Accounting Directive will boost SMEs by reducing admin burden
Irish Presidency secures agreement on key remaining part of Single Market Act I. This Directive will cut red tape for SMEs and increase transparency with inclusion of “country-by-country” reporting.
The agreement secured today in Brussels by the Irish Presidency on the Accounting Directive is another major step in reducing red tape for European SMEs, according to Minister for Jobs, Enterprise and Innovation, Richard Bruton TD, current chair of the Competitiveness Council. The Directive is one of the final outstanding parts of the Single Market Act I.
Minister Bruton - At the heart of this Directive is the drive to cut red tape and reduce the administrative burden on SMEs. That is why this agreement is so important.
One of the Directive’s key proposals is the simplification of accounting rules for SMEs. Among the measures contained in the draft Directive are the reduction of reporting requirements for SMEs and the introduction of an exemption from preparing consolidated financial statements for small groups.
Minister Bruton commented:
“The priorities of the Irish Presidency are stability, jobs and growth. At the heart of this Directive is the drive to cut red tape and reduce the administrative burden on SMEs. That is why this agreement is so important. The more we can reduce red tape, the more we free up business to grow and create jobs.”
Minister Bruton - Already the Irish Presidency has signed off on the Unified Patent Court Agreement. I will continue to push for progress on the remaining SMA I measures because full implementation of these measures has massive potential to boost economic growth and create jobs.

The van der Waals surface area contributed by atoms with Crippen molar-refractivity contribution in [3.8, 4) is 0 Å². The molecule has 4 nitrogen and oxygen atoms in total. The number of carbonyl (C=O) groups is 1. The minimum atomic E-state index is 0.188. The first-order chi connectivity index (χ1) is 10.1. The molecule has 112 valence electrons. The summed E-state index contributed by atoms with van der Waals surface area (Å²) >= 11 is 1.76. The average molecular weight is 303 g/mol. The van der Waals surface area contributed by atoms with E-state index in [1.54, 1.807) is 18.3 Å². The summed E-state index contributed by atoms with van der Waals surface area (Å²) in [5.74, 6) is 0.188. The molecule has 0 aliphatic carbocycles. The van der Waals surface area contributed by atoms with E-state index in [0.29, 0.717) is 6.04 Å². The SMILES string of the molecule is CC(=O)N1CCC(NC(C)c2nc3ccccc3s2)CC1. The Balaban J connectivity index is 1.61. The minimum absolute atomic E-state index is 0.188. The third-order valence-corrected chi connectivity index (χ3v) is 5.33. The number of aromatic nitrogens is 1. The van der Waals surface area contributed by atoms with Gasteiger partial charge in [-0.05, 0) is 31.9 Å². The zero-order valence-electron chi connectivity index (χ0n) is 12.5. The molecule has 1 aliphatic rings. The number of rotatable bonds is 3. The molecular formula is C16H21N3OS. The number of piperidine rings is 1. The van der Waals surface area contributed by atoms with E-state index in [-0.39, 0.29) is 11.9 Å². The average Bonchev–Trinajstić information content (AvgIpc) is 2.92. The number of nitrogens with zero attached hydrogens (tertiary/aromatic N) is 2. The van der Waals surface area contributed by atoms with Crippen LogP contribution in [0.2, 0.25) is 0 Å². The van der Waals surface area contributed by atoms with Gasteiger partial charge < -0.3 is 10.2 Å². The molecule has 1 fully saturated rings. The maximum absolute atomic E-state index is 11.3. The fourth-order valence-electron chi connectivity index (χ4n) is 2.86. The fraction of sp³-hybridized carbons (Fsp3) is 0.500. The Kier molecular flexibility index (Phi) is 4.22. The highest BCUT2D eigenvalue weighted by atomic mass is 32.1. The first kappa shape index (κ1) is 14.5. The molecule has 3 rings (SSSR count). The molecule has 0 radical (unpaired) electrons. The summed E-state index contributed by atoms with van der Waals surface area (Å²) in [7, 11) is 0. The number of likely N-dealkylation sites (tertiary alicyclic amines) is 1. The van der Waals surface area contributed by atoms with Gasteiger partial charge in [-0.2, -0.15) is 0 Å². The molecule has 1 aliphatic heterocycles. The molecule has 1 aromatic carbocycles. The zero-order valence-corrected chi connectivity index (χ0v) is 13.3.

“The Irish Presidency has prioritised the implementation of the outstanding pieces of Single Market legislation. Already the Irish Presidency has signed off on the Unified Patent Court Agreement. I will continue to push for progress on the remaining SMA I measures because full implementation of these measures has massive potential to boost economic growth and create jobs.”
The Directive also incorporates a number of measures designed to enhance financial transparency. The provisions made for Country-by-Country Reporting will dramatically increase the transparency of payments made to governments by European companies involved in the extractive industries. The Reports will assist the citizens of resource-rich countries in holding their governments to account for the use made of payments received from EU undertakings active in the extractive industries or in the exploitation of primary forests.
The agreement reached today will require final approval by the Committee of Permanent Representatives.
Notes for Editors
During the Irish Presidency of the Council of the EU, Minister Bruton is responsible for chairing or co-chairing meetings of the Trade, Competitiveness and EPSCO (Employment and Social Policy) Councils.
As well as chairing five formal Councils, Minister Bruton is involved in hosting three Informal Ministerial Council meetings in Dublin during the Presidency. The EPSCO Informal on 7-8 February was the first of these and will be followed by a Trade Council Informal in Dublin on 17-18 April and a Competitiveness Council Informal on 1-3 May.